1 February 2022

Lunch and Learn: Lessons learnt from UKNIAF pivot to a climate-smart programme

The three lessons in this blog describe how we were able to engineer this transition, keeping our core model in place, retaining our ever important partnerships, continuing to contribute towards our impact, but delivering a different set of tools and processes.

UKNIAF recently transitioned to a climate-smart programme. We had not done this before, and we had no blueprint to follow, so it was an iterative journey littered with abandoned strategies, plans, tools and documents. What better opportunity to stand back, reflect and learn. And so in our most recent Lunch & Learn we shared our experiences of this process, its frustrations and challenges as well as our progress on this journey. The three lessons in this blog describe how we were able to engineer this transition, keeping our core model in place, retaining our ever important partnerships, continuing to contribute towards our impact, but delivering a different set of tools and processes.

Our shift to a climate-smart programme has resulted in significant changes to our scope, most notably a shift away from traditional development outcomes such as poverty alleviation and toward a blended model in which these outcomes are still central but viewed through a climate lens.


Implications on the UKNIAF approach

The UKNIAF model hasn’t changed; we’ve kept our three components – Power, Roads, and Infrastructure Finance – intact. We continue to collaborate with the federal government and its agencies in the infrastructure space, as well as a few states, on each of these components. We also continue to provide technical assistance in a demand-led way. However, the outputs of our model are quite different. As we continue to support the Federal Government of Nigeria’s (FGN) goal of economic growth through the development of climate-smart infrastructure, we now offer a win for both Her Majesty’s Government and the FGN.

Lesson 1: Adaptability

UKNIAF was originally designed as an adaptive programme. We began by researching various models that would assist us in adapting our delivery pathway. Following that, we had internal discussions with our Component Leads, as they were the ones who would take technical ownership of delivering on our International Climate Finance indicators (ICF). Setting these parameters was not only an intellectual process but one that required collaboration with both internal and external stakeholders for them to own the new delivery pathway.

Some important takeaways:

• Be agile in your approach – don’t be afraid to leave behind ideas and plans that no longer fit,
• Ensure your core values are core (!) when assessing the validity of ideas, and

Lesson 2: Stakeholder management

Stakeholder management was an important aspect of our pivot, as we had to engage at various levels of government. Our interaction with the Vice President’s (VP) office was relatively seamless. The HEVP is quite aware of climate change and where Nigeria is heading with the Nationally Determined Contributions (NDC). Special Advisers to the Ministers played a critical role in this understanding and in facilitating our communication to the Office. They assisted their principals in seeing the value in our new delivery focus.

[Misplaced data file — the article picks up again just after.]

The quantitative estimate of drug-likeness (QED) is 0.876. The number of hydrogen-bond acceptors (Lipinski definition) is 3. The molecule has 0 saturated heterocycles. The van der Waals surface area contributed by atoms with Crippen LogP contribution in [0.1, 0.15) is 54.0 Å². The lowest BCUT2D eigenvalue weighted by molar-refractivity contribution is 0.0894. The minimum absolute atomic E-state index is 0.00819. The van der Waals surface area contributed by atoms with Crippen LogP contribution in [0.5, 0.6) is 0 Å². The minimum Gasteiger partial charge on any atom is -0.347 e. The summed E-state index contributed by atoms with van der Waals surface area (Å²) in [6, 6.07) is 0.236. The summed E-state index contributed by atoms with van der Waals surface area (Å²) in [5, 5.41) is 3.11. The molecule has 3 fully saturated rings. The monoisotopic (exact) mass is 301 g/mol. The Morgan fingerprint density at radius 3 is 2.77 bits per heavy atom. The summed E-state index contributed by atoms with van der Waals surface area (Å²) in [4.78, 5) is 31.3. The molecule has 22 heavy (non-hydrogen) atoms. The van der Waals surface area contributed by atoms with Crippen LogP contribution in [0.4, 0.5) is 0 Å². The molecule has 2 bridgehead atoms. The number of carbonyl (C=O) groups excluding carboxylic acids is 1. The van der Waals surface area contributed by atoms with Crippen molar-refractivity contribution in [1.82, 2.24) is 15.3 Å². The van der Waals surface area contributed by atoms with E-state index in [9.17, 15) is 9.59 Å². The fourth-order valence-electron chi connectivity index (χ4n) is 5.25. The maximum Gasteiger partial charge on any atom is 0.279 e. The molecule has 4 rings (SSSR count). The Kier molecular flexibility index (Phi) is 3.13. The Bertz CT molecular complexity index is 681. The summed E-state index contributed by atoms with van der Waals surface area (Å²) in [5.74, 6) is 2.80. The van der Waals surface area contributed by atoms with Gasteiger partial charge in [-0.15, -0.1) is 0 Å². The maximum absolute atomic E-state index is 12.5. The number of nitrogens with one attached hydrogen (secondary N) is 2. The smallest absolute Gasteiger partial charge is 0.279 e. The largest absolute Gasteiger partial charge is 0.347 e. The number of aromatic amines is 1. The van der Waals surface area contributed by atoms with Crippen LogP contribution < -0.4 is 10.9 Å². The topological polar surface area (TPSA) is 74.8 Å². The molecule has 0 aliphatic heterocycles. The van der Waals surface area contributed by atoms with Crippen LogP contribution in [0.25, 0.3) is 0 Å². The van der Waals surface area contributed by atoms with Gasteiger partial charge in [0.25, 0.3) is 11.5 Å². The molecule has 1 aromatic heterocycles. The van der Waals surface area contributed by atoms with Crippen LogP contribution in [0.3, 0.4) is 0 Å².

Our engagement at the mid-level of government was not as smooth. These officials were in the middle of carrying out their MDA’s mandate and were completely focused on it. Their awareness and understanding of the centrality of climate change regarding this mandate was not as well embedded as that of the VP and advisers. It took some effort to communicate that our pivot did to undermine or confuse the MDA mandate, but strengthened it. Once the MDAs were on board, we continued to collaborate to determine the greatest value this type of support could provide in the long run. This included meaningful, long-term growth that could aid Nigeria’s climate awareness and resilience pathway. As we begin to focus on the NDCs and Nigeria’s energy transition plan, MDA leadership are now developing solutions on how to proceed.

Some important takeaways:

  • Collaborate and communicate closely and on an ongoing basis with our partners
  • Being creative in our messaging and patiently delivering the message even when it takes time to be understood by the recipients
  • Backing our proposals with evidence and sharing it in a meaningful way
  • Approaching our new focus as part of our ongoing partnership – this was not a new relationship
  • Sharing the realities about what we could and couldn’t do.

Lesson 3: Strong Delivery Approach
The UKNIAF programme will be measured by the quality of our delivery. Guided by our new logframe, which is ICF-aligned, we are working to achieve the ICF indicator 15 – which is, transformational change within the institutions we support. Our goal is to set in motion a catalytic process that will lead to other transformational changes within the MDAs by the end of our programme.

Some important takeaways:

  • Working with MDAs and the structures they’ve put in place to deliver results while also gathering evidence for those results in a meaningful way.
  • Both parties must agree on the delivery pathway and the quality of evidence, which helps to define what success will look like.
  • Being reflective throughout the design and implementation process, gave sense to our definition of agility within our resource capabilities.
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